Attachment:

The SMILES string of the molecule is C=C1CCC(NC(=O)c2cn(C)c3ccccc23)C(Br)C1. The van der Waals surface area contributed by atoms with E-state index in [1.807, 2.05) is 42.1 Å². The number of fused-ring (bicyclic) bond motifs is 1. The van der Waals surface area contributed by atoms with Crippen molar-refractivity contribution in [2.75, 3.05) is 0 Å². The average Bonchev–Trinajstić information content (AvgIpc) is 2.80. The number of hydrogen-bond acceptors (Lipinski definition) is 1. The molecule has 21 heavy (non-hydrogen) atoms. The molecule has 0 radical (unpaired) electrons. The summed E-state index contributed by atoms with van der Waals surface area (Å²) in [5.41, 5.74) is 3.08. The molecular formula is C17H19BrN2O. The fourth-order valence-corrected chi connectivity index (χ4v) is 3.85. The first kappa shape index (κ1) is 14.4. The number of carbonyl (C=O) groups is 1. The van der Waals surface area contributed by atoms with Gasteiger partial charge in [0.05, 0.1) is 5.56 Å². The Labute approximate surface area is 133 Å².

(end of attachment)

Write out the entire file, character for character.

The SMILES string of the molecule is C=C1CCC(NC(=O)c2cn(C)c3ccccc23)C(Br)C1. The van der Waals surface area contributed by atoms with E-state index in [1.807, 2.05) is 42.1 Å². The number of fused-ring (bicyclic) bond motifs is 1. The van der Waals surface area contributed by atoms with Crippen molar-refractivity contribution in [2.75, 3.05) is 0 Å². The average Bonchev–Trinajstić information content (AvgIpc) is 2.80. The number of hydrogen-bond acceptors (Lipinski definition) is 1. The molecule has 21 heavy (non-hydrogen) atoms. The molecule has 0 radical (unpaired) electrons. The summed E-state index contributed by atoms with van der Waals surface area (Å²) in [5.41, 5.74) is 3.08. The molecular formula is C17H19BrN2O. The fourth-order valence-corrected chi connectivity index (χ4v) is 3.85. The first kappa shape index (κ1) is 14.4. The number of carbonyl (C=O) groups is 1. The van der Waals surface area contributed by atoms with Gasteiger partial charge in [0.05, 0.1) is 5.56 Å². The Labute approximate surface area is 133 Å².